An analysis of 43,600 patient accounts at North Shore Long Island Jewish Health System with balances greater than $50 at discharge shows that when a family's spending on health care exceeds 3.5 percent of income, a tipping point is reached on the ability to pay.
The 14-hospital delivery system in Great Neck, N.Y., had Chicago-based TransUnion Healthcare conduct the analysis. The tipping point is the percentage of medical debt where a hospital's ability to get paid dramatically declines. While the tipping point is 3.5 percent for North Shore's patient population, it may be different for other organizations' populations.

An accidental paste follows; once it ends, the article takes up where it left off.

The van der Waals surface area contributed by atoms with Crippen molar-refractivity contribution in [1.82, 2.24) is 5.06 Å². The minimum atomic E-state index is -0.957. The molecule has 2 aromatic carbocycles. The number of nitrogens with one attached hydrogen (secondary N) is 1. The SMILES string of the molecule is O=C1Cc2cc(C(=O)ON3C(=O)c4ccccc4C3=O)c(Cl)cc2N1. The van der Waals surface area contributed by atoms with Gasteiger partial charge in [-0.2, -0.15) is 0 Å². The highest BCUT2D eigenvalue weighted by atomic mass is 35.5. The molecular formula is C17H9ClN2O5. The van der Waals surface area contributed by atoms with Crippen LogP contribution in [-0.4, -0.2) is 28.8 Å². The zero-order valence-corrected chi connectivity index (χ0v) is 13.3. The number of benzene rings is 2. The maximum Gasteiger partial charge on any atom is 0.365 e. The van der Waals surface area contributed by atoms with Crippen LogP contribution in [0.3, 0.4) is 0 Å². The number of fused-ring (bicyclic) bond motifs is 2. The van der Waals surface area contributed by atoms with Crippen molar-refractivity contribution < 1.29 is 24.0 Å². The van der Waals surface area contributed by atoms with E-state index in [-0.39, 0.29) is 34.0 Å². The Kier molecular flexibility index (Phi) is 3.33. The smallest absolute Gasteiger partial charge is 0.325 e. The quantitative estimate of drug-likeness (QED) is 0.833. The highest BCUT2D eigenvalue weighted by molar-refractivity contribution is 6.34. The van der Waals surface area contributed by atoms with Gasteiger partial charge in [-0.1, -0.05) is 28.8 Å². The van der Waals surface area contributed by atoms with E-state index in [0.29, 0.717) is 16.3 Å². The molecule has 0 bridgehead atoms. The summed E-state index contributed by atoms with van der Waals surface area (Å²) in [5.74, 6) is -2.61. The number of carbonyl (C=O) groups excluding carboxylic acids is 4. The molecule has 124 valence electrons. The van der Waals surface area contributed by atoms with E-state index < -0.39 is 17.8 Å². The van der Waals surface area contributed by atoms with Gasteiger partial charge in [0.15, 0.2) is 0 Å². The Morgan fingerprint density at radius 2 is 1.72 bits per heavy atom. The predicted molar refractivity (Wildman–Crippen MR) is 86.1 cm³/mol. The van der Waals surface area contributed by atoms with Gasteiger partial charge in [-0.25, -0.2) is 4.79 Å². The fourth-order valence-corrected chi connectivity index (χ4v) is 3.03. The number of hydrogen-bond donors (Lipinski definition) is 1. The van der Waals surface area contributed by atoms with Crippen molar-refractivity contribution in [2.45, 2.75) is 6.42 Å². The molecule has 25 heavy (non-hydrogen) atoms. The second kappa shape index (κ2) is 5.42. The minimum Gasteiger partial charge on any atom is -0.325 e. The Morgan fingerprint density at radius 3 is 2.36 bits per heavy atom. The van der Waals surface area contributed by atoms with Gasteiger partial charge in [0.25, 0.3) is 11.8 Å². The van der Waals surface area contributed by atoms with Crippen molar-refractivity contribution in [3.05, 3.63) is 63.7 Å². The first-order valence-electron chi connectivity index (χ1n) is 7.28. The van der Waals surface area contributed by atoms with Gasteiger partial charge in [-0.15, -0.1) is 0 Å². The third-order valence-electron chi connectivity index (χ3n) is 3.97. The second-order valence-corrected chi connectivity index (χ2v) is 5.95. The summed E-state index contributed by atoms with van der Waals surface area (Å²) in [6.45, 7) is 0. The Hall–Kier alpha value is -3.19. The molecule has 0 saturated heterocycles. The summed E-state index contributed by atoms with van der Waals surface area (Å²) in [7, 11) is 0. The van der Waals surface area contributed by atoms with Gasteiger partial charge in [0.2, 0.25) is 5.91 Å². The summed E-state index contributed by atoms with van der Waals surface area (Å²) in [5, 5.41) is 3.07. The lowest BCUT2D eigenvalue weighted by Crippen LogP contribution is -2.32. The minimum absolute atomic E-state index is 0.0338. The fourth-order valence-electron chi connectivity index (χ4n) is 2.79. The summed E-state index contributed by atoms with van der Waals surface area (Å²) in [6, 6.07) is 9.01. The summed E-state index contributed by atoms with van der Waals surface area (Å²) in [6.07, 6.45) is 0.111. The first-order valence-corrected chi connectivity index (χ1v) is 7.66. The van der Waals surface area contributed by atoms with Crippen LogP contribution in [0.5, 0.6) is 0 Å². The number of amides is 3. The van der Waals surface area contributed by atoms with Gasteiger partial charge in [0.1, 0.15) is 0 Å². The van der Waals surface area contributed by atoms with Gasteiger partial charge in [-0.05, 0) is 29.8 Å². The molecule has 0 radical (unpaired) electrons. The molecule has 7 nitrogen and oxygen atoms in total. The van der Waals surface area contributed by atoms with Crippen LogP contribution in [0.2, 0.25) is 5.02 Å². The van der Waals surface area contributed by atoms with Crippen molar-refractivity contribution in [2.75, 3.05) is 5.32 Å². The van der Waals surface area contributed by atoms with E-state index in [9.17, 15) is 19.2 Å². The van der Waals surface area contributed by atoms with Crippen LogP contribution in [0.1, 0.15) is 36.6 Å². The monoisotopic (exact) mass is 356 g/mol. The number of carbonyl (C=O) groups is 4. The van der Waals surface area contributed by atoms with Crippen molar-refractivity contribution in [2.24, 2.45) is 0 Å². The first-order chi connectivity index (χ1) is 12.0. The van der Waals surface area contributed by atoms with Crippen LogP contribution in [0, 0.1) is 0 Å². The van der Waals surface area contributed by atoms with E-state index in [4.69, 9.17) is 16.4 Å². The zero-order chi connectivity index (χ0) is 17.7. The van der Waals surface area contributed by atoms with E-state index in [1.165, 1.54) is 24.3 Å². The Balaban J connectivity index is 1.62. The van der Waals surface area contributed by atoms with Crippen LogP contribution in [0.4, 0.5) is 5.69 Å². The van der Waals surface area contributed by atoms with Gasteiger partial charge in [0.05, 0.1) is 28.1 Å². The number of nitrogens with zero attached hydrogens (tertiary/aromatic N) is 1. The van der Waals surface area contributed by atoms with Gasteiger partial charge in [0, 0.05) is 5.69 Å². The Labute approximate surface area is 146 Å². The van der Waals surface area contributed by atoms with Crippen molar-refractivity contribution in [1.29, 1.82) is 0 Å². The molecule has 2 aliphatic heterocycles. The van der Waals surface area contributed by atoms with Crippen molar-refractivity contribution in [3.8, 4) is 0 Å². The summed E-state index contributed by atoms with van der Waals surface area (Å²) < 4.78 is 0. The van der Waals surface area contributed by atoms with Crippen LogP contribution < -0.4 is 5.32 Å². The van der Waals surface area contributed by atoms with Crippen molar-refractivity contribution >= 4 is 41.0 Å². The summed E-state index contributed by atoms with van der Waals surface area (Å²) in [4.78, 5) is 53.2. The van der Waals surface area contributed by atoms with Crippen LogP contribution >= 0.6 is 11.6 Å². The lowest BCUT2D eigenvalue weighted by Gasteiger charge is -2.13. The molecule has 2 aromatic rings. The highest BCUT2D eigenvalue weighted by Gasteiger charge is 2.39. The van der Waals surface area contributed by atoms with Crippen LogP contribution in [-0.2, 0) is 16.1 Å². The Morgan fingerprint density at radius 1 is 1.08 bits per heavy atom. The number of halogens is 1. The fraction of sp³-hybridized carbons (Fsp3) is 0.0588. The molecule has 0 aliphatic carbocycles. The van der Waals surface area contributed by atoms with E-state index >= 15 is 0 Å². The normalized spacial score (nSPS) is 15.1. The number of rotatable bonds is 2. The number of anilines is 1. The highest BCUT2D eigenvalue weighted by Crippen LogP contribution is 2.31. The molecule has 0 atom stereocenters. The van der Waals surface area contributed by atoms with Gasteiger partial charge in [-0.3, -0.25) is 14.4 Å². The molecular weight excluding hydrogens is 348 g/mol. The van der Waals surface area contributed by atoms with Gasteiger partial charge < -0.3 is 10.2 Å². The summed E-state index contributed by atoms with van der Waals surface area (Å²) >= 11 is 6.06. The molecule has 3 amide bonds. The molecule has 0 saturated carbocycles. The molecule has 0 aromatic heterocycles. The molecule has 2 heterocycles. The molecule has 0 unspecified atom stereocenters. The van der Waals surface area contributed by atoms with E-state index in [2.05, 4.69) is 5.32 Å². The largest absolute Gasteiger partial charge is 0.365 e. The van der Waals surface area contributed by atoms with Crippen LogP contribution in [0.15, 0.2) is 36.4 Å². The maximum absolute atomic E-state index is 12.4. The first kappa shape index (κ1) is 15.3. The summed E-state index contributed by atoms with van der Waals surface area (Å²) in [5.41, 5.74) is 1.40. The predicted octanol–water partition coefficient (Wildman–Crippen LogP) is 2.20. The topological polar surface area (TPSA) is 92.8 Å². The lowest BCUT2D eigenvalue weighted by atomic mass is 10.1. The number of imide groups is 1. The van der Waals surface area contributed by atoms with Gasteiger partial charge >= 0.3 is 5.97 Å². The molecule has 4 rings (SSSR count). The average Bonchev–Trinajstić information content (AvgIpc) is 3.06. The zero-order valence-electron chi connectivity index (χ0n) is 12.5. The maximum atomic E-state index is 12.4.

The results enabled North Shore to identify a new group of patients potentially eligible for charity care, rather than being classified as bad debt. When a patient hasn't completed a charity application or taken other steps to resolve their balance, the delivery system screens the account against TransUnion's data analytics system and, if appropriate, presumptively designates the account as charity care.
A study of the data analysis done at North Shore is available here.
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